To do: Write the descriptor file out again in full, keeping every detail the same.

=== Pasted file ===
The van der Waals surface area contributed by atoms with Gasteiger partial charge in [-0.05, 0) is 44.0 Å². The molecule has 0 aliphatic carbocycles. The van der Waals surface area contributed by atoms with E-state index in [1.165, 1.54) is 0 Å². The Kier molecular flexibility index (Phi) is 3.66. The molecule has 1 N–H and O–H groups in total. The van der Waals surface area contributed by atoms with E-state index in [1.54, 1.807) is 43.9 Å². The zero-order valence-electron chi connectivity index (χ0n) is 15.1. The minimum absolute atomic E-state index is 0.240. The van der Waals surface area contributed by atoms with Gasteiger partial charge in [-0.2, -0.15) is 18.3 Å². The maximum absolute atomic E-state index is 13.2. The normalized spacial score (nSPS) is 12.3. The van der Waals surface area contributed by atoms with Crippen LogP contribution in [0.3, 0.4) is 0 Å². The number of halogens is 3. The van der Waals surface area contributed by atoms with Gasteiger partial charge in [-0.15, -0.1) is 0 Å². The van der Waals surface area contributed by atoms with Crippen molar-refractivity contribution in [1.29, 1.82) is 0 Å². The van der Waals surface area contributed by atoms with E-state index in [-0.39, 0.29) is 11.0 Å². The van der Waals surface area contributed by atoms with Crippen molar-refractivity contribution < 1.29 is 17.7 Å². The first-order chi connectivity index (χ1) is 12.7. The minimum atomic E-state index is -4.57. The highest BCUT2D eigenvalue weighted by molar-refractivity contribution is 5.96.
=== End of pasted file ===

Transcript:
The van der Waals surface area contributed by atoms with Gasteiger partial charge in [-0.05, 0) is 44.0 Å². The molecule has 0 aliphatic carbocycles. The van der Waals surface area contributed by atoms with E-state index in [1.165, 1.54) is 0 Å². The Kier molecular flexibility index (Phi) is 3.66. The molecule has 1 N–H and O–H groups in total. The van der Waals surface area contributed by atoms with E-state index in [1.54, 1.807) is 43.9 Å². The zero-order valence-electron chi connectivity index (χ0n) is 15.1. The minimum absolute atomic E-state index is 0.240. The van der Waals surface area contributed by atoms with Gasteiger partial charge in [-0.2, -0.15) is 18.3 Å². The maximum absolute atomic E-state index is 13.2. The normalized spacial score (nSPS) is 12.3. The van der Waals surface area contributed by atoms with Crippen LogP contribution in [0.3, 0.4) is 0 Å². The number of halogens is 3. The van der Waals surface area contributed by atoms with Gasteiger partial charge in [-0.15, -0.1) is 0 Å². The van der Waals surface area contributed by atoms with Crippen molar-refractivity contribution in [1.29, 1.82) is 0 Å². The van der Waals surface area contributed by atoms with E-state index in [-0.39, 0.29) is 11.0 Å². The van der Waals surface area contributed by atoms with Crippen molar-refractivity contribution < 1.29 is 17.7 Å². The first-order chi connectivity index (χ1) is 12.7. The minimum atomic E-state index is -4.57. The highest BCUT2D eigenvalue weighted by molar-refractivity contribution is 5.96.